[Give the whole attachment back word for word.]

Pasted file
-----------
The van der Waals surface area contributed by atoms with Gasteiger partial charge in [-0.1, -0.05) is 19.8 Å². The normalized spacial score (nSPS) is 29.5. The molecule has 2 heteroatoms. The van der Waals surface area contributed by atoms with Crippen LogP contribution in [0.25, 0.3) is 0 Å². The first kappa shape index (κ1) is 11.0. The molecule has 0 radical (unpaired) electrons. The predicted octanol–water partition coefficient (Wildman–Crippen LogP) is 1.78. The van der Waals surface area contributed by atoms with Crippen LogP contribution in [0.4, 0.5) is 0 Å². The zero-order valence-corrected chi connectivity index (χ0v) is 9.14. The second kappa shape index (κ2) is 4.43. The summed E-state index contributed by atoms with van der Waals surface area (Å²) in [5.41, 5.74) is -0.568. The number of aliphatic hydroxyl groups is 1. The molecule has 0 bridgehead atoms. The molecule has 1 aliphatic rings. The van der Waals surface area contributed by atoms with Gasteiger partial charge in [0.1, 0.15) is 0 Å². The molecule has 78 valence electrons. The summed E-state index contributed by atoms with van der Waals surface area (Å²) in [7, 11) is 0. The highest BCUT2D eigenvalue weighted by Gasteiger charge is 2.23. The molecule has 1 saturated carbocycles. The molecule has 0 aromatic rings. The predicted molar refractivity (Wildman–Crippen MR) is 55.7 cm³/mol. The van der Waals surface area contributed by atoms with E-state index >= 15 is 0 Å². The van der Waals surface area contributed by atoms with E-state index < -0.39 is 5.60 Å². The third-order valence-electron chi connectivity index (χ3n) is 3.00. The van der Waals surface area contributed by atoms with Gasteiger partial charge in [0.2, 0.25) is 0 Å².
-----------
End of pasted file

The van der Waals surface area contributed by atoms with Gasteiger partial charge in [-0.1, -0.05) is 19.8 Å². The normalized spacial score (nSPS) is 29.5. The molecule has 2 heteroatoms. The van der Waals surface area contributed by atoms with Crippen LogP contribution in [0.25, 0.3) is 0 Å². The first kappa shape index (κ1) is 11.0. The molecule has 0 radical (unpaired) electrons. The predicted octanol–water partition coefficient (Wildman–Crippen LogP) is 1.78. The van der Waals surface area contributed by atoms with Crippen LogP contribution in [0.4, 0.5) is 0 Å². The zero-order valence-corrected chi connectivity index (χ0v) is 9.14. The second kappa shape index (κ2) is 4.43. The summed E-state index contributed by atoms with van der Waals surface area (Å²) in [5.41, 5.74) is -0.568. The number of aliphatic hydroxyl groups is 1. The molecule has 0 bridgehead atoms. The molecule has 1 aliphatic rings. The van der Waals surface area contributed by atoms with Gasteiger partial charge in [0.1, 0.15) is 0 Å². The molecule has 78 valence electrons. The summed E-state index contributed by atoms with van der Waals surface area (Å²) in [7, 11) is 0. The highest BCUT2D eigenvalue weighted by Gasteiger charge is 2.23. The molecule has 1 saturated carbocycles. The molecule has 0 aromatic rings. The predicted molar refractivity (Wildman–Crippen MR) is 55.7 cm³/mol. The van der Waals surface area contributed by atoms with E-state index >= 15 is 0 Å². The van der Waals surface area contributed by atoms with E-state index < -0.39 is 5.60 Å². The third-order valence-electron chi connectivity index (χ3n) is 3.00. The van der Waals surface area contributed by atoms with Gasteiger partial charge in [0.2, 0.25) is 0 Å².